Osteoarthritis and Dry Needling
Updated: Apr 6
Osteoarthritis or OA is the most common joint disorder in the United States. Researchers estimate up to 37 percent of adults from 45 to 60 years of age are affected by knee OA. Hip and knee OA are ranked as the eleventh highest contributor to global disability in patients with chronic pain.
OA is a degeneration of articular cartilage, the protective cushion between joints. This can result in joint pain, stiffness in the morning or after rest, decreased joint range of motion, and pain at night.
While cartilage won’t regenerate or heal itself, there are things you can do to slow the process and reduce pain. The worst thing you can do is avoid moving around! A strengthening and stretching program can be very beneficial and can improve pain and mobility significantly.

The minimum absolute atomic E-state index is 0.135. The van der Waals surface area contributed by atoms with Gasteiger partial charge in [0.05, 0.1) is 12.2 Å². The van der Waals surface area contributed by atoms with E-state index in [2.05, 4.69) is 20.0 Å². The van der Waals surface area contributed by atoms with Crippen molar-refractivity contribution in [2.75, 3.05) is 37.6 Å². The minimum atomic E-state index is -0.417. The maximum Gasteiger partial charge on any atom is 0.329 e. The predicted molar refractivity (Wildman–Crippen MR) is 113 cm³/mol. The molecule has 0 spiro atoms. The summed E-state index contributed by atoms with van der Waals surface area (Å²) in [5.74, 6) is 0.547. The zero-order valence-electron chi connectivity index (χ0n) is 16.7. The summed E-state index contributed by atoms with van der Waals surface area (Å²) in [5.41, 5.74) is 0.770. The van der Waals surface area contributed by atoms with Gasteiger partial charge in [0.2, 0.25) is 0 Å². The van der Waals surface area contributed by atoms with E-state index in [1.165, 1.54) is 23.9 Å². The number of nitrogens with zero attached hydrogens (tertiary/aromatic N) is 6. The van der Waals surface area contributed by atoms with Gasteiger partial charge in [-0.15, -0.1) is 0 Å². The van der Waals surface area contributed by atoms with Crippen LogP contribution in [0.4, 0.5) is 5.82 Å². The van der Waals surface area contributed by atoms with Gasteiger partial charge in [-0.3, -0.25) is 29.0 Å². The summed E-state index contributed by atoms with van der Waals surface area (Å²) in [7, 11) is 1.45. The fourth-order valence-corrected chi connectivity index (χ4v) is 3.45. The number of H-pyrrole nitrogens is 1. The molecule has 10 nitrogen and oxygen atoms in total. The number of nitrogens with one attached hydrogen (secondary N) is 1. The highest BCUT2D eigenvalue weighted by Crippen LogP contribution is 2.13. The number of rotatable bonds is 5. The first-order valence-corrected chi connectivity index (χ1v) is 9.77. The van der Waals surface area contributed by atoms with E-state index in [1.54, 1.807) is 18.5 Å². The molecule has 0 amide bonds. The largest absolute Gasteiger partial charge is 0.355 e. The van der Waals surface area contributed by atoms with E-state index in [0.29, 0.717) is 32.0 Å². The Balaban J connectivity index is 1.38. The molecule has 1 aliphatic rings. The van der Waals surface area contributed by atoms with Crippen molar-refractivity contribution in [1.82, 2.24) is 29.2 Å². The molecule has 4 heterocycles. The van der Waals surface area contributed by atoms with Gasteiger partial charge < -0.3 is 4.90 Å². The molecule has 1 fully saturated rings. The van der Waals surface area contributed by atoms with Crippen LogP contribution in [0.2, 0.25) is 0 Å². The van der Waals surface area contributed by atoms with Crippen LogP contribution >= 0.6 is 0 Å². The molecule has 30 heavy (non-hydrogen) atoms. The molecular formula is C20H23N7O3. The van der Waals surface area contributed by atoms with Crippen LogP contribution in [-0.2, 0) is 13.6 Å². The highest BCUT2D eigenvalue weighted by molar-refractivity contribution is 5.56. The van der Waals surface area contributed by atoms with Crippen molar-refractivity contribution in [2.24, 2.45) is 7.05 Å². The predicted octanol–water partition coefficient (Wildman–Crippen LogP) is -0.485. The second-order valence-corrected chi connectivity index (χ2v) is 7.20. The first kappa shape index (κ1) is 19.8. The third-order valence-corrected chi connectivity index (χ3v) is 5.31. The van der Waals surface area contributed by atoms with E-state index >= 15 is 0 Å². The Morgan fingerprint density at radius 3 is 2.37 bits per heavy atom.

Dry needling is a technique in which a skilled and certified practitioner places “acupuncture” needles, which are very thin monofilament needles, into targeted areas around the injury. Often, electrical stimulation is added to the needles for an improved response. Studies show that dry needling can reduce pain by decreasing inflammatory markers and improving blood circulation to deep structures, which may play a role in the degenerative process in OA.
Research has shown that dry needling, along with manual therapy and strengthening exercises, has been shown to improve outcomes in patients more than strengthening alone. According to the research, dry needling can be an important adjunct to strengthening exercises and manual therapy for adults affected by OA.